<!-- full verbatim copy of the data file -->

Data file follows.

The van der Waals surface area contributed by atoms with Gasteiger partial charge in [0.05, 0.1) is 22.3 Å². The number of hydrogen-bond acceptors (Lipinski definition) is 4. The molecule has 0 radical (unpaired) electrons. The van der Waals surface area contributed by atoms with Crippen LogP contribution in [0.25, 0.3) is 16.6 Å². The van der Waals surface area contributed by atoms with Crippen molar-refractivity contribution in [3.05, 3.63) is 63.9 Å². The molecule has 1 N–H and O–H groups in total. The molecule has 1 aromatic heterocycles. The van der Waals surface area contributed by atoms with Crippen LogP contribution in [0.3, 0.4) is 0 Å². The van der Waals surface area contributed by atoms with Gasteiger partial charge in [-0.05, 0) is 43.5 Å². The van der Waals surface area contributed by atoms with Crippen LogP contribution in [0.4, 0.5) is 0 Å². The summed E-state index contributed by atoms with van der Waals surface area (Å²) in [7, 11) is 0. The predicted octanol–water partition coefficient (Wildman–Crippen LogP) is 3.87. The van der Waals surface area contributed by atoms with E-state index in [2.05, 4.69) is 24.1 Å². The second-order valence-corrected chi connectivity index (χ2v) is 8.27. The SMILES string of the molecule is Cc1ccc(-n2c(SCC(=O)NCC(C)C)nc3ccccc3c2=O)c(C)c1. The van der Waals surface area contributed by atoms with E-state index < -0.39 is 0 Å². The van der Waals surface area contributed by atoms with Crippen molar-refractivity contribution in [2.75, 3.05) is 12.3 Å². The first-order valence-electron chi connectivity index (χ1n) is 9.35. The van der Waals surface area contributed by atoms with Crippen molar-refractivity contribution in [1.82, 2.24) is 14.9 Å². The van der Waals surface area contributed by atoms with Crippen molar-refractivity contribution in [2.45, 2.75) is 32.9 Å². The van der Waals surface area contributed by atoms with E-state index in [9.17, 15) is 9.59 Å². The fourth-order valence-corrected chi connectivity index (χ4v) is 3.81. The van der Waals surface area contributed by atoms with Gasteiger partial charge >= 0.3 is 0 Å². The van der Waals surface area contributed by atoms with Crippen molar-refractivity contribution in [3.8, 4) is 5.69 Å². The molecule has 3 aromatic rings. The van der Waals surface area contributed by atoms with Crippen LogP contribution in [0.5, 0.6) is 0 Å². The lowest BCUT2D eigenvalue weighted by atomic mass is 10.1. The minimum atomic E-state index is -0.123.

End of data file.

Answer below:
The van der Waals surface area contributed by atoms with Gasteiger partial charge in [0.05, 0.1) is 22.3 Å². The number of hydrogen-bond acceptors (Lipinski definition) is 4. The molecule has 0 radical (unpaired) electrons. The van der Waals surface area contributed by atoms with Crippen LogP contribution in [0.25, 0.3) is 16.6 Å². The van der Waals surface area contributed by atoms with Crippen molar-refractivity contribution in [3.05, 3.63) is 63.9 Å². The molecule has 1 N–H and O–H groups in total. The molecule has 1 aromatic heterocycles. The van der Waals surface area contributed by atoms with Crippen LogP contribution in [0.3, 0.4) is 0 Å². The van der Waals surface area contributed by atoms with Gasteiger partial charge in [-0.05, 0) is 43.5 Å². The van der Waals surface area contributed by atoms with Crippen LogP contribution in [0.4, 0.5) is 0 Å². The summed E-state index contributed by atoms with van der Waals surface area (Å²) in [7, 11) is 0. The predicted octanol–water partition coefficient (Wildman–Crippen LogP) is 3.87. The van der Waals surface area contributed by atoms with E-state index in [2.05, 4.69) is 24.1 Å². The second-order valence-corrected chi connectivity index (χ2v) is 8.27. The SMILES string of the molecule is Cc1ccc(-n2c(SCC(=O)NCC(C)C)nc3ccccc3c2=O)c(C)c1. The van der Waals surface area contributed by atoms with E-state index < -0.39 is 0 Å². The van der Waals surface area contributed by atoms with Crippen molar-refractivity contribution in [2.75, 3.05) is 12.3 Å². The first-order valence-electron chi connectivity index (χ1n) is 9.35. The van der Waals surface area contributed by atoms with Crippen molar-refractivity contribution in [1.82, 2.24) is 14.9 Å². The van der Waals surface area contributed by atoms with Crippen molar-refractivity contribution in [2.45, 2.75) is 32.9 Å². The van der Waals surface area contributed by atoms with E-state index in [9.17, 15) is 9.59 Å². The fourth-order valence-corrected chi connectivity index (χ4v) is 3.81. The van der Waals surface area contributed by atoms with Gasteiger partial charge >= 0.3 is 0 Å². The van der Waals surface area contributed by atoms with Crippen molar-refractivity contribution in [3.8, 4) is 5.69 Å². The molecule has 3 aromatic rings. The van der Waals surface area contributed by atoms with Crippen LogP contribution in [0.5, 0.6) is 0 Å². The lowest BCUT2D eigenvalue weighted by atomic mass is 10.1. The minimum atomic E-state index is -0.123.